Flowerdale Nursery  & Landscaping
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  Flowerdale Nursery & Landscaping
    Apples


Apples are in the rose family (Roseaceae) they are rightly classified as a deciduous fruit tree losing their foliage each winter. Apples need winter cold to set fruit properly. This could be a problem in our mild Orange County gardens so providing winter chill is a concern.  Selecting a variety that has a low chill requirement (400 hours or less) is crucial to obtaining a quality apple crop here.  Some apples require a pollinator (another apple tree) in order to yield high amounts of fruit.  Apples are somewhat slow growing & respond well to pruning & shaping. They are easily trained to grow in small spaces.  Apples come from inland areas of Europe & Central Asia.  Most, if not all, quality apples are grafted to increase tolerance to diseases & widen the range of growing conditions & increase their resistance to pest & diseases.  Apples do poorly in containers. Prune when the foliage has fallen off the tree. Many Apples (if not all orchard quality trees) are grafted. Varieties that produce choice fruit are grafted onto rootstocks that are resistant to disease.

What Apples Like

Exposure:  Apples prefer to grow in full sun for at least 6 hours a day.   They can tolerate windy conditions. However, they do not respond well to being planted in overly hot situations & they dislike coastal gardens.  The colder the winters the better for inducing a quality crop in Orange County.

 Soil:  Apples grow best in loamy soils. Amending the soil with Bumper Crop organic soil builder once or twice a year in a layer 2 to 8 inches thick works best.  These trees do poorly in heavy poorly drained saline soils.

Irrigation:  Apples require infrequent deep irrigation (about once a week to once every two weeks) only during active growth. In the winter (October through February) irrigate once a month only if rains fail.

Diet: Feeding Apple trees once a season (or once every three months) provides evenly spaced feedings that will sustain growth. Fertilize with organic granular fertilizers.  We recommend Dr. Earth Organic Fruit Tree Fertilizer.  Apple trees respond well to compost mulches, the more compost you add the less fertilizer you will need.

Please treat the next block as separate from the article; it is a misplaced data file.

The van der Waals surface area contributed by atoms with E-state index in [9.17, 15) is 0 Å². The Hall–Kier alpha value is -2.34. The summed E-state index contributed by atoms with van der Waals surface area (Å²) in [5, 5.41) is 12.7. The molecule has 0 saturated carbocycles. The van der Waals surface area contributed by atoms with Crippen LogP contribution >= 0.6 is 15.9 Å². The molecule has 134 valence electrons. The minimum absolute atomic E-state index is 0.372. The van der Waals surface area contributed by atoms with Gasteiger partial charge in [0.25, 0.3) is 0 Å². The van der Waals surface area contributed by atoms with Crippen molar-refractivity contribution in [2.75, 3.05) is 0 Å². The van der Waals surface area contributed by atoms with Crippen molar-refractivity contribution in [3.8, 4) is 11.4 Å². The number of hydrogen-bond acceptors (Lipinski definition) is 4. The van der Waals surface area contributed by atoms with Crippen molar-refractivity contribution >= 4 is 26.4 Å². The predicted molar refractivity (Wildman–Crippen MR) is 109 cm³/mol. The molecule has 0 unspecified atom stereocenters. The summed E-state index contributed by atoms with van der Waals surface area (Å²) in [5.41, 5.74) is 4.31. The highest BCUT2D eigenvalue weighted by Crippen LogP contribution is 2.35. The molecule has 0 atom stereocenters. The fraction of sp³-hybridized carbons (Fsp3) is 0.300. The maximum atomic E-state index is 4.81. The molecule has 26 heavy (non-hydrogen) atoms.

Pruning:  Apples must be trained so that they conform to an architecture that promotes health & vigor. We want a tree with an open structure with a dense canopy of foliage but an uncluttered crown of branches. Remove all dead & crossing branches whenever noticed. Protect the graft union & remove any suckers that sprout below it.  It’s best to prune apple trees when the foliage is absent during the winter. Also it is advised to keep apple trees shorter than 15 feet to make harvesting easier.

 

Harvesting:  Harvest fruit when they have achieved their “full color”. Apples have some ability to further ripen once picked off the tree, however they are best picked ripe. Apple trees may produce poorly if the flowers are damaged while in bloom. The fruit should be easily removed from the stem when ripe. Thinning the fruit by 30% can increase the size of the remaining fruit.

Varieties (all are low chill )

Anna Large, light green yellow skin with slight red blush. Sweet, slightly tart, crisp, creamy white flesh. From Israel especially suited for Orange County. Ripens: Late June.

Beverly Hills Medium, yellow with red strips. Crisp & juicy, bears well in mild climate such as Orange County. Ripens: Late June.

Dorsett Golden Medium to large, yellow skin with orange-red blush. Firm, smooth, crisp flesh with sweet-tart flavor. Great for Orange County. Ripens: Mid-June to Early July.

Ein Shemer Large, Golden delicious type, with crisp, tart, good quality flesh. Low chill from Israel, bears young & very productive. Ripens: Mid-June to Early July.

Fuji Medium, reddish-green color, firm, crunchy, juicy, white flesh with excellent flavor. Ripens: September.

Gordon Medium to large. Skin green overlaid with bright red. Firm, crisp, fine texture, juicy, sweet-tart, good flavored, white flesh. Very heavy production. Ripens: Mid-August to Mid-October.

Granny Smith Large. Skin bright green, flesh is firm and sweet. Ripens: August to September.

Pettingill Large, round, deep red skin with yellow strips. A good crisp, juicy, apple. Possibly the best red apple for low chill. Ripens: August into September.

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